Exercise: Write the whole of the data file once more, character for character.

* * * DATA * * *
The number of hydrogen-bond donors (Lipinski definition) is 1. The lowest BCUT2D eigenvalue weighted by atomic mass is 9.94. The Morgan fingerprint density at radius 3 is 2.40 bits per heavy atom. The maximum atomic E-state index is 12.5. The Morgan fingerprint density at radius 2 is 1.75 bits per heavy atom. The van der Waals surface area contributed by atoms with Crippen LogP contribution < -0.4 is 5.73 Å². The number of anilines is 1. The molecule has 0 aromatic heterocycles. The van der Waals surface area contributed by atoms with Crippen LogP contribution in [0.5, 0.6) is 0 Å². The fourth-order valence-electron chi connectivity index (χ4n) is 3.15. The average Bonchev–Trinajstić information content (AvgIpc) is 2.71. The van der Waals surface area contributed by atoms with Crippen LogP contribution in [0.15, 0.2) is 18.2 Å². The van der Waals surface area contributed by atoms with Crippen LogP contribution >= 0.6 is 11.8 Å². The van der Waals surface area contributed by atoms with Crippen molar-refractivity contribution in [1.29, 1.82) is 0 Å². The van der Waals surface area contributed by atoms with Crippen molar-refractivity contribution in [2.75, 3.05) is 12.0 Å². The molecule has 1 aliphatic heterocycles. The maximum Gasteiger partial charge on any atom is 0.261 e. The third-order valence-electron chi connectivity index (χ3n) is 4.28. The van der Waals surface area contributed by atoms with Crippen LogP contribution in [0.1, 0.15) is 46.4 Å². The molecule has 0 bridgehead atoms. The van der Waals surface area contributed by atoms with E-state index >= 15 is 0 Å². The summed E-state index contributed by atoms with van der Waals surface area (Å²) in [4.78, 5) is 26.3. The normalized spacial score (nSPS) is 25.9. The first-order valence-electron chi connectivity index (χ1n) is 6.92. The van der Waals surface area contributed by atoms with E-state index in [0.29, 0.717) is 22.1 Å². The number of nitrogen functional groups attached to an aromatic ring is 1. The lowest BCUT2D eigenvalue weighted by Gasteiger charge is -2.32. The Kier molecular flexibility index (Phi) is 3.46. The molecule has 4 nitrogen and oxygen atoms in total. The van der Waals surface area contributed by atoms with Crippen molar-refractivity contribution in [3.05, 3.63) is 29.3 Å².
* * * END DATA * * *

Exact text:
The number of hydrogen-bond donors (Lipinski definition) is 1. The lowest BCUT2D eigenvalue weighted by atomic mass is 9.94. The Morgan fingerprint density at radius 3 is 2.40 bits per heavy atom. The maximum atomic E-state index is 12.5. The Morgan fingerprint density at radius 2 is 1.75 bits per heavy atom. The van der Waals surface area contributed by atoms with Crippen LogP contribution < -0.4 is 5.73 Å². The number of anilines is 1. The molecule has 0 aromatic heterocycles. The van der Waals surface area contributed by atoms with Crippen LogP contribution in [0.5, 0.6) is 0 Å². The fourth-order valence-electron chi connectivity index (χ4n) is 3.15. The average Bonchev–Trinajstić information content (AvgIpc) is 2.71. The van der Waals surface area contributed by atoms with Crippen LogP contribution in [0.15, 0.2) is 18.2 Å². The van der Waals surface area contributed by atoms with Crippen LogP contribution >= 0.6 is 11.8 Å². The van der Waals surface area contributed by atoms with Crippen molar-refractivity contribution in [1.29, 1.82) is 0 Å². The van der Waals surface area contributed by atoms with Crippen molar-refractivity contribution in [2.75, 3.05) is 12.0 Å². The molecule has 1 aliphatic heterocycles. The maximum Gasteiger partial charge on any atom is 0.261 e. The third-order valence-electron chi connectivity index (χ3n) is 4.28. The van der Waals surface area contributed by atoms with Crippen LogP contribution in [0.1, 0.15) is 46.4 Å². The molecule has 0 bridgehead atoms. The van der Waals surface area contributed by atoms with E-state index >= 15 is 0 Å². The summed E-state index contributed by atoms with van der Waals surface area (Å²) in [4.78, 5) is 26.3. The normalized spacial score (nSPS) is 25.9. The first-order valence-electron chi connectivity index (χ1n) is 6.92. The van der Waals surface area contributed by atoms with E-state index in [0.29, 0.717) is 22.1 Å². The number of nitrogen functional groups attached to an aromatic ring is 1. The lowest BCUT2D eigenvalue weighted by Gasteiger charge is -2.32. The Kier molecular flexibility index (Phi) is 3.46. The molecule has 4 nitrogen and oxygen atoms in total. The van der Waals surface area contributed by atoms with Crippen molar-refractivity contribution in [3.05, 3.63) is 29.3 Å².